Anything Could Happen by Will Walton | Estelle Reviews

Anything Could Happen by Will WaltonAnything Could Happen by Will Walton ( web | tweet )
Published May 26, 2015 by Scholastic Point
Pages: 288
Target audience: Young adult
Keywords: coming out, best friends, early high school, family

Summary: Tretch’s life in a small town is filled with family, his best friend, and (secret) dancing. Despite his supportive parents, he has yet to tell them his truth: he’s gay. And in love with his best friend (who is most likely not). During winter break, Tretch deals with changes in all corners of his life from the mundane to the enormous — with hot chocolate and some good tunes.

I’m just going to say it: I’m in love with this book.

The holidays, awesome family characters, and a solid best friendship? Pretty much the perfect combination. Debut writer Will Walton plunks us into the winter break of main character Tretch — a good (tad emotional) guy, a hobby choreographer and Taylor Swift worshiper who gets bullied by the kid of his dad’s work colleague. He’s also gay (a secret to everyone else) and in love with his best friend, Matt. (Who could blame him? He’s pretty great.) It sounds pretty tragic, right? I mean, sure. When you’re in high school and don’t have your license yet and you’re unsure of yourself, parts of this list sound pretty bad but even Tretch knows he has it pretty good. He firmly believes if he decided to tell his parents about being gay, they would be totally cool with it. But still, he resists.

I loved that Tretch wanted to hang out with his family and his older brother, Joe. That he loves holidays spent with his grandparents and family time is so special to him. Anything Could Happen brought me back to my early high school years in a way I haven’t experienced in my reading in a long time… it was the most nostalgic hug. Your parents are still embarrassing and you still have to ask permission to spend the night at your best friend’s house and who can forget the lack of independence because you don’t have a car? It wasn’t always so magical but there’s something about those boundaries that felt comforting like a cocoon too.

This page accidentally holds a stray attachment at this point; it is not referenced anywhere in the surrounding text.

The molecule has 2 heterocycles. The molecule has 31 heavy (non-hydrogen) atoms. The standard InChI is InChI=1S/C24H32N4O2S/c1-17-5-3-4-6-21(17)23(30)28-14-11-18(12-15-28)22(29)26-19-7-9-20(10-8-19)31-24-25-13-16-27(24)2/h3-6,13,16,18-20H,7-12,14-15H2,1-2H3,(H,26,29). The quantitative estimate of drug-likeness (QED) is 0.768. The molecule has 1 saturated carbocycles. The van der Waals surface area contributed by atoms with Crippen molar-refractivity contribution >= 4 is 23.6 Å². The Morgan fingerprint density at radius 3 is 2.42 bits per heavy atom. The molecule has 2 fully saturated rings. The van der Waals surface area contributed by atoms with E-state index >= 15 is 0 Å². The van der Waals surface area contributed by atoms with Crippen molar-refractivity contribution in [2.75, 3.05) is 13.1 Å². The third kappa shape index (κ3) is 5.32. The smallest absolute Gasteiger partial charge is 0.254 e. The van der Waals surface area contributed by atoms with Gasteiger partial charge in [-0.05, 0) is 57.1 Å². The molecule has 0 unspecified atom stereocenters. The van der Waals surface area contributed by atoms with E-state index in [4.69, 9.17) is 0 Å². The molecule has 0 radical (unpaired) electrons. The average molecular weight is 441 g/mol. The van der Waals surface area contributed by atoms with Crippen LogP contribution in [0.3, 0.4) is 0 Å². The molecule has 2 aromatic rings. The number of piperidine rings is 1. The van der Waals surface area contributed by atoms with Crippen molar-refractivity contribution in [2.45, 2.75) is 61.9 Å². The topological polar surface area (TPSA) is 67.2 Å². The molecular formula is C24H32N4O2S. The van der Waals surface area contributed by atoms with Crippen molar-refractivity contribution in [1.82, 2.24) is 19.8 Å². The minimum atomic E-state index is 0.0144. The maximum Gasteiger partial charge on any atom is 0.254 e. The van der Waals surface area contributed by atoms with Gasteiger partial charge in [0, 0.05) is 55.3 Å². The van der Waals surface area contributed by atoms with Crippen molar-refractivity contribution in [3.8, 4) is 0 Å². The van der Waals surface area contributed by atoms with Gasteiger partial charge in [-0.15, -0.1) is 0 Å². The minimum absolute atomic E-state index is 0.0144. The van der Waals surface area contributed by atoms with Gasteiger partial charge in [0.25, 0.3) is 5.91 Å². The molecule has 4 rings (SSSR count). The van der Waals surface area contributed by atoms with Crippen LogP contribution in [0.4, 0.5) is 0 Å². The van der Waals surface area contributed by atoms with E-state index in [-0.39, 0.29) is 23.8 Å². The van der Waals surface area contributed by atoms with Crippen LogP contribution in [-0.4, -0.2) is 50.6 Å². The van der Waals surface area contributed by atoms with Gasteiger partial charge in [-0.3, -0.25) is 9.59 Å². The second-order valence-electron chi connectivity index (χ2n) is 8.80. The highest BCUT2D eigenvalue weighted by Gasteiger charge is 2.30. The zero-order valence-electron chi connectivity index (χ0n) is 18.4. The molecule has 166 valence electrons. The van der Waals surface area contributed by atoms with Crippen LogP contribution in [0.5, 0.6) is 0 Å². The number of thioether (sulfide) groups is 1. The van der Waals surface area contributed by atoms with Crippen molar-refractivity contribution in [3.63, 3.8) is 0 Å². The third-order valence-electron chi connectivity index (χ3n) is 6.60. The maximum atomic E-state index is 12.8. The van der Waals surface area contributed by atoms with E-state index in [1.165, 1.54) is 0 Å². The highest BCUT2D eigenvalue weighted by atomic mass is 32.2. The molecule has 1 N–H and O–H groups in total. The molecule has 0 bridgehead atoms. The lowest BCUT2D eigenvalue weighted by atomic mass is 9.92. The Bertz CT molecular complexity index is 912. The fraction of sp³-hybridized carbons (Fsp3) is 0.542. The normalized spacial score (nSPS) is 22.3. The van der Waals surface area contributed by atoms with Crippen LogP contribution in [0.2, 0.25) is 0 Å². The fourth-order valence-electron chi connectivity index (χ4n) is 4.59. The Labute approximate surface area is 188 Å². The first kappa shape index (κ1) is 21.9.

When so much in life is uncertain, it was great (and so familiar) how much Tretch depended on music, his dancing, and love of literature to get him through. I can’t forget the hot chocolate either. There’s no way I could not be rooting (against all odds) for Tretch to find so much happiness. I cried with him, I laughed with him, and I sure as hell wished I was hanging out with his family during their traditional viewing of It’s a Wonderful Life. Anything Could Happen is as much about weathering the storm with friends and family, as it is about taking the time to understand yourself and sharing that awesome person with people who love and accept you.

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An early copy of this book was provided by the publisher.

Magan: Open Road Summer by Emery Lord, A Vlog Review

Howdy, y’all! Man it feels so incredibly wonderful to type these words. It feels so good to be here talking books. And yes, quite literally below, I talk books in my vlog. I’m really wanting to mix things up a bit and as I’m just on an altogether different schedule with a newborn, vlogs seem like the best solution for me right now. My hope is that it’s a) not boring for you and b) fun to watch. I really want your feedback about what you think so if you’ve got some, leave it below in the comments. Okay? Alright, let’s get started!

https://www.youtube.com/watch?v=77jdtxAvM6E

Book Review for Open Road Summer by Emery LordHighlights of Open Road Summer by Emery Lord:

  • Incredible friendships — something I want to see much, much more of in the books I read. I get kind of bogged down by the drama sometimes. Reagan and Dee are friendship gurus.
  • Mucho, mucho hotness in the form of Matt Finch. He’ll make you swoon. And laugh. And want to know him in real life.
  • A girl who is incredibly relatable because she’s made some stupid mistakes. Who hasn’t done something they regret? * cue the crickets*
  • ORS made me feel just about every emotion and made me miss my BFF, Estelle, somethin’ fierce.

A few quotes, as promised:

“He’s kind of beautiful, in an understated, comfortable-looking-way — the kind of guy who doesn’t mind seeing a rom-com with you and gives you his hoodie when you’re cold.”

“We’re saying a lot within the silence: We can’t and I know and But I want to and Me too. The effort of restraint burns in my chest — a physical ache from holding back.”